We had the first of our public service facilitators network events on Wednesday 18th May, to test out whether there’s an appetite for such a network and what could it look like.
Facilitating a room full of facilitators from across diverse areas of public service is quite an energising thought! However from the outset both my co-facilitator Dot McLaughlin and myself were clear that we were providing a structure for the day and relying on the wealth of talent, interest and enthusiasm of those in the room. This was very much co-production and co-delivery in action!
It was a stimulating , though-provoking day which has kicked started a vibrant network for those who are working in the complex space of facilitating across boundaries, whether those are internal to their organisation or across integrating services.
We had the opportunity to reflect on some of the complexities and challenges of this kind of facilitation. Some issues that surfaced were around the contracting phase where sometimes there can be a misunderstanding about what facilitation can and cannot do. Comments like “ we are change agents, not hired hands” illustrate the gap in understanding of the role of facilitation which about inquiry rather than being brought into a predesigned conversation which focuses on finding a solution quickly .
Other aspects that came to light was expressed as the “loneliness of the lone facilitator”. There were reflections on the importance of developing self-awareness, peer support and developing capacity in responding to groups at different stages and in different ways.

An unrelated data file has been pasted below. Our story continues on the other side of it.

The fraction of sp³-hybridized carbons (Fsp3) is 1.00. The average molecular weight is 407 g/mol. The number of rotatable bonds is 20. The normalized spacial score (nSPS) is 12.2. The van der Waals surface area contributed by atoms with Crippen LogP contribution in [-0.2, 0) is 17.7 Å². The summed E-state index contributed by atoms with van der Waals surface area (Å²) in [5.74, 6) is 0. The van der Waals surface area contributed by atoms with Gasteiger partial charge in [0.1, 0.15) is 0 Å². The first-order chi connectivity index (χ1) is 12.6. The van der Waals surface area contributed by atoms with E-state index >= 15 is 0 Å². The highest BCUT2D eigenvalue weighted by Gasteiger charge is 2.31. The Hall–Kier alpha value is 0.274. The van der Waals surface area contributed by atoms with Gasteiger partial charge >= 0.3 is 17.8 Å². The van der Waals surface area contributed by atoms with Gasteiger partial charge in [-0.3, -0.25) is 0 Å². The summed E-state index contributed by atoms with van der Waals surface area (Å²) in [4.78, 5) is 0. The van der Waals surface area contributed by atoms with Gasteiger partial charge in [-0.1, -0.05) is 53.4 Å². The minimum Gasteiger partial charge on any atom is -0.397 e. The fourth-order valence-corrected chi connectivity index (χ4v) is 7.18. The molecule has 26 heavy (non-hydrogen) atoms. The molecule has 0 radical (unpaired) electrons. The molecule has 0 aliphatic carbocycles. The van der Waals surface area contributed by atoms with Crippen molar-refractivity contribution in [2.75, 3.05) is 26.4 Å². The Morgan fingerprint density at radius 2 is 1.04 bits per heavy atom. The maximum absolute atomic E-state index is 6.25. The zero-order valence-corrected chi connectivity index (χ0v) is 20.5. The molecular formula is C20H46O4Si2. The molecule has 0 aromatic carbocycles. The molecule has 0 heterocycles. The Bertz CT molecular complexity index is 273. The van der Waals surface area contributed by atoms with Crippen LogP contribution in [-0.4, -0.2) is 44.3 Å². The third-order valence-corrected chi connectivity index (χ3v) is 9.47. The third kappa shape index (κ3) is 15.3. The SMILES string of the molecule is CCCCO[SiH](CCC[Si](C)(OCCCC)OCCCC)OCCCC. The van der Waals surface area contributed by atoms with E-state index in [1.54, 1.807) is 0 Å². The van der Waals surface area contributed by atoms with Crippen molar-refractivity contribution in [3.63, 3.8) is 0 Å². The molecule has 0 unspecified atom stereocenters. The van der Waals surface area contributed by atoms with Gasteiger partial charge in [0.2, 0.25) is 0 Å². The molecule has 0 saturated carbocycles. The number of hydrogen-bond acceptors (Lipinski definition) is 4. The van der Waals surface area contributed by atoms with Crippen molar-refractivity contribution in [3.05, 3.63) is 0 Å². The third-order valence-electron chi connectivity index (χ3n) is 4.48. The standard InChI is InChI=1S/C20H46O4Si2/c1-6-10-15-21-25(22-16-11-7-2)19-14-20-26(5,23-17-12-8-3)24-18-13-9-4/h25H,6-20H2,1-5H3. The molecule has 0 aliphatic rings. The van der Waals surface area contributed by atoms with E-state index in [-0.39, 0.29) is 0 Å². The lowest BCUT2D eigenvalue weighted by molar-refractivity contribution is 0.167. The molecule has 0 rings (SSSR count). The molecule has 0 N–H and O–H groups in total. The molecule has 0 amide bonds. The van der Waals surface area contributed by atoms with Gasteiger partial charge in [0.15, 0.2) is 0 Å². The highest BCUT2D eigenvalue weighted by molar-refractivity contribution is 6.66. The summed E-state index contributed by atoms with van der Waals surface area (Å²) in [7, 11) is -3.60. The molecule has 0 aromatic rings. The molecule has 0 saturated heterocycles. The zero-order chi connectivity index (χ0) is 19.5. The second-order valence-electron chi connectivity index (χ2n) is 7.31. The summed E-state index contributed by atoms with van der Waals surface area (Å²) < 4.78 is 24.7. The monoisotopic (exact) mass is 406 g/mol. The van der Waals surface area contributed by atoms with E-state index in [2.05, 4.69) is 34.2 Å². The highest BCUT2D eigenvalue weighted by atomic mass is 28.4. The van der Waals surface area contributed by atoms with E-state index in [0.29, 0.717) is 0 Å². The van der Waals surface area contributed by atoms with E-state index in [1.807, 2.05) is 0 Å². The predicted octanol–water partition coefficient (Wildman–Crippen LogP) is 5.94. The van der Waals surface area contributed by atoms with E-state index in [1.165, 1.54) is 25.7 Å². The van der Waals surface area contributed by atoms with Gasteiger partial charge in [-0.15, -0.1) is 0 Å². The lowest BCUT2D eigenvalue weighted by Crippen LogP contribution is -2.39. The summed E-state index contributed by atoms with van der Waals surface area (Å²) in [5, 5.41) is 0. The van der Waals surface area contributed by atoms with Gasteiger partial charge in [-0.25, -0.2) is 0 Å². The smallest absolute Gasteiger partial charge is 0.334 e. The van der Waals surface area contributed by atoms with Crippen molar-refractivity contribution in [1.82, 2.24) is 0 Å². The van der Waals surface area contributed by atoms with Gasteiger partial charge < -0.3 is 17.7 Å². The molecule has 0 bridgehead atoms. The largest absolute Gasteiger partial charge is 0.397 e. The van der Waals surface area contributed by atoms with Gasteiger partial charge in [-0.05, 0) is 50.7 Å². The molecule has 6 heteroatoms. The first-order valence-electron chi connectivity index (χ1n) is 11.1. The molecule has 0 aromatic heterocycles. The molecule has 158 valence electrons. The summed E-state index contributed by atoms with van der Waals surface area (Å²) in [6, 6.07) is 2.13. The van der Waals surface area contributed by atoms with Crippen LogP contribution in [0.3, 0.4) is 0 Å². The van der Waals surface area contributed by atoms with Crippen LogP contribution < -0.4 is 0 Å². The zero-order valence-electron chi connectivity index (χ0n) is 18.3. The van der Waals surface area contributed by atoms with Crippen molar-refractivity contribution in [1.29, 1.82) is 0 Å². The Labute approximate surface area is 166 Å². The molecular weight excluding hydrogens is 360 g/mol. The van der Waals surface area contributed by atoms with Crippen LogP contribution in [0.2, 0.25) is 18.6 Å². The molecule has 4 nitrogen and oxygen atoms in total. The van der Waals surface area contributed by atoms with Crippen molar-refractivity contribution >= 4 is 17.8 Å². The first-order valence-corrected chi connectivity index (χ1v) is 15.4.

We shared a wide range of knowledge, topics and methods, including different ways of knowing, visual methods, 3d modelling, self-organising teams and the difference between hosting and facilitating, design thinking, reflecting on the tension between planning and working with emergence, as well considering how to inquire into yourself as facilitator while in the role of facilitating.
For future development we discussed a range of themes from: further developing materials and opportunities for personal insight; opportunities to observe each other and give feedback; developing a range of tools particularly around visual and creative methods of engagement.
There was a great deal of energy around creating a central brokerage; a pool of facilitators able to step across boundaries, for one off interventions and longer pieces of work. There was passion expressed by many that we should tap into this fantastic resource of facilitators across public service who can work imaginatively and collaboratively to support organisations to deliver better outcomes for the people of Scotland.
The next network meeting will be on the 28th September, in Edinburgh, and there are plans to develop similar networks in Glasgow and Highlands. We also have a Peer Learning Network Event on 22 June in Stirling, which will also look at operating in complex systems.
Please join the Workforce Scotland newsletter if you would like to receive updates on future opportunities to engage. We also have a facilitators forum on Khub – please do share your thoughts in the blog comments or on the forum and help us shape the network for the future!